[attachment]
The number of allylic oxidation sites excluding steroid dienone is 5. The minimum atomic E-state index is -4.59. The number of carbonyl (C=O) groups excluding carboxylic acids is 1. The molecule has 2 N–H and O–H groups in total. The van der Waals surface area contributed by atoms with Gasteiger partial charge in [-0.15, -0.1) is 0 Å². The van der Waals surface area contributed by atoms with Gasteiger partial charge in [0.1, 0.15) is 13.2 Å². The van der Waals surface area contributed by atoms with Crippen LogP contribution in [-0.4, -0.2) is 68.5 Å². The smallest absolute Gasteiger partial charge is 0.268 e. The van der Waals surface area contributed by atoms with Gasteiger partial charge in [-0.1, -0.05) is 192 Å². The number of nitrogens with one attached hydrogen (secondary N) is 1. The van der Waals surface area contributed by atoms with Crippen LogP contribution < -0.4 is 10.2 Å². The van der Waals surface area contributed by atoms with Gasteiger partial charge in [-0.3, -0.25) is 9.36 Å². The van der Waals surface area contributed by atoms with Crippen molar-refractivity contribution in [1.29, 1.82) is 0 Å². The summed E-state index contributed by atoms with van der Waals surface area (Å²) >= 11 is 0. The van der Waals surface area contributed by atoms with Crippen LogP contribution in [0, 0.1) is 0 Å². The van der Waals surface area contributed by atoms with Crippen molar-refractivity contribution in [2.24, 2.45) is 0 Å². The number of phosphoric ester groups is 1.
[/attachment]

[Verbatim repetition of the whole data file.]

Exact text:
The number of allylic oxidation sites excluding steroid dienone is 5. The minimum atomic E-state index is -4.59. The number of carbonyl (C=O) groups excluding carboxylic acids is 1. The molecule has 2 N–H and O–H groups in total. The van der Waals surface area contributed by atoms with Gasteiger partial charge in [-0.15, -0.1) is 0 Å². The van der Waals surface area contributed by atoms with Gasteiger partial charge in [0.1, 0.15) is 13.2 Å². The van der Waals surface area contributed by atoms with Crippen LogP contribution in [-0.4, -0.2) is 68.5 Å². The smallest absolute Gasteiger partial charge is 0.268 e. The van der Waals surface area contributed by atoms with Gasteiger partial charge in [-0.1, -0.05) is 192 Å². The number of nitrogens with one attached hydrogen (secondary N) is 1. The van der Waals surface area contributed by atoms with Crippen LogP contribution < -0.4 is 10.2 Å². The van der Waals surface area contributed by atoms with Gasteiger partial charge in [-0.3, -0.25) is 9.36 Å². The van der Waals surface area contributed by atoms with Crippen molar-refractivity contribution in [1.29, 1.82) is 0 Å². The summed E-state index contributed by atoms with van der Waals surface area (Å²) >= 11 is 0. The van der Waals surface area contributed by atoms with Crippen LogP contribution in [0, 0.1) is 0 Å². The van der Waals surface area contributed by atoms with Crippen molar-refractivity contribution in [2.24, 2.45) is 0 Å². The number of phosphoric ester groups is 1.